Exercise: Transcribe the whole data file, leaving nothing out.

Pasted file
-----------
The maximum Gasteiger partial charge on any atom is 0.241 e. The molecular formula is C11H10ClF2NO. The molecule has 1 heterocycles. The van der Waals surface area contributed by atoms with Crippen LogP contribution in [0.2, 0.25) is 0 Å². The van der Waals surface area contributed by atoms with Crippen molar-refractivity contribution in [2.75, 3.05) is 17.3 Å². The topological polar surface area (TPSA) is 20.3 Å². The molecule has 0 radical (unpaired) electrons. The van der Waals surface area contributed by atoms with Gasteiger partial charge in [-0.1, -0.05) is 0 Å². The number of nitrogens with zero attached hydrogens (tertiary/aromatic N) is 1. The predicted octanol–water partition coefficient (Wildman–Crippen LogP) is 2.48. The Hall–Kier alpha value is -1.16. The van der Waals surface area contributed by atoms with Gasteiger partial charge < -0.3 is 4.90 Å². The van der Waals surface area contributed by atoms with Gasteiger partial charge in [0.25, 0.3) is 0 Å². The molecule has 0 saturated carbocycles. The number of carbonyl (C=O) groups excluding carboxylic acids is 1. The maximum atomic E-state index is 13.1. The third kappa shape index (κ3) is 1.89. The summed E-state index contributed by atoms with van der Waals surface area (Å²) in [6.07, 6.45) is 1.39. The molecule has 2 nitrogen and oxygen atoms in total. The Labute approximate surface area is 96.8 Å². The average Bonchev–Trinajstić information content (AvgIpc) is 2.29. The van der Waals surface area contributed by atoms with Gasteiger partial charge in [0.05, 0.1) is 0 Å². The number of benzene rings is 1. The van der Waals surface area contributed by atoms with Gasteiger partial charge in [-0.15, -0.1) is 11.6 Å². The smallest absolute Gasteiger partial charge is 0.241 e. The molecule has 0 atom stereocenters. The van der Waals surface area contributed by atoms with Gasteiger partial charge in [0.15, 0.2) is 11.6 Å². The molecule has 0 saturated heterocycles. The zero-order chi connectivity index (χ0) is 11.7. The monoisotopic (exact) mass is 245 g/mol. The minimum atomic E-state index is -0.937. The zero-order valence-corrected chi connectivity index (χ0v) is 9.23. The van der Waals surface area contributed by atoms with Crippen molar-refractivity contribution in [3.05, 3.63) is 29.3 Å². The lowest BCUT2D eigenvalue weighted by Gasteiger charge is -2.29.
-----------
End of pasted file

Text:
The maximum Gasteiger partial charge on any atom is 0.241 e. The molecular formula is C11H10ClF2NO. The molecule has 1 heterocycles. The van der Waals surface area contributed by atoms with Crippen LogP contribution in [0.2, 0.25) is 0 Å². The van der Waals surface area contributed by atoms with Crippen molar-refractivity contribution in [2.75, 3.05) is 17.3 Å². The topological polar surface area (TPSA) is 20.3 Å². The molecule has 0 radical (unpaired) electrons. The van der Waals surface area contributed by atoms with Gasteiger partial charge in [-0.1, -0.05) is 0 Å². The number of nitrogens with zero attached hydrogens (tertiary/aromatic N) is 1. The predicted octanol–water partition coefficient (Wildman–Crippen LogP) is 2.48. The Hall–Kier alpha value is -1.16. The van der Waals surface area contributed by atoms with Gasteiger partial charge < -0.3 is 4.90 Å². The van der Waals surface area contributed by atoms with Gasteiger partial charge in [0.25, 0.3) is 0 Å². The molecule has 0 saturated carbocycles. The number of carbonyl (C=O) groups excluding carboxylic acids is 1. The maximum atomic E-state index is 13.1. The third kappa shape index (κ3) is 1.89. The summed E-state index contributed by atoms with van der Waals surface area (Å²) in [6.07, 6.45) is 1.39. The molecule has 2 nitrogen and oxygen atoms in total. The Labute approximate surface area is 96.8 Å². The average Bonchev–Trinajstić information content (AvgIpc) is 2.29. The van der Waals surface area contributed by atoms with Gasteiger partial charge in [0.05, 0.1) is 0 Å². The number of benzene rings is 1. The van der Waals surface area contributed by atoms with Gasteiger partial charge in [-0.15, -0.1) is 11.6 Å². The smallest absolute Gasteiger partial charge is 0.241 e. The molecule has 0 atom stereocenters. The van der Waals surface area contributed by atoms with Gasteiger partial charge in [0.15, 0.2) is 11.6 Å². The molecule has 0 saturated heterocycles. The zero-order chi connectivity index (χ0) is 11.7. The monoisotopic (exact) mass is 245 g/mol. The minimum atomic E-state index is -0.937. The zero-order valence-corrected chi connectivity index (χ0v) is 9.23. The van der Waals surface area contributed by atoms with Crippen molar-refractivity contribution in [3.05, 3.63) is 29.3 Å². The lowest BCUT2D eigenvalue weighted by Gasteiger charge is -2.29.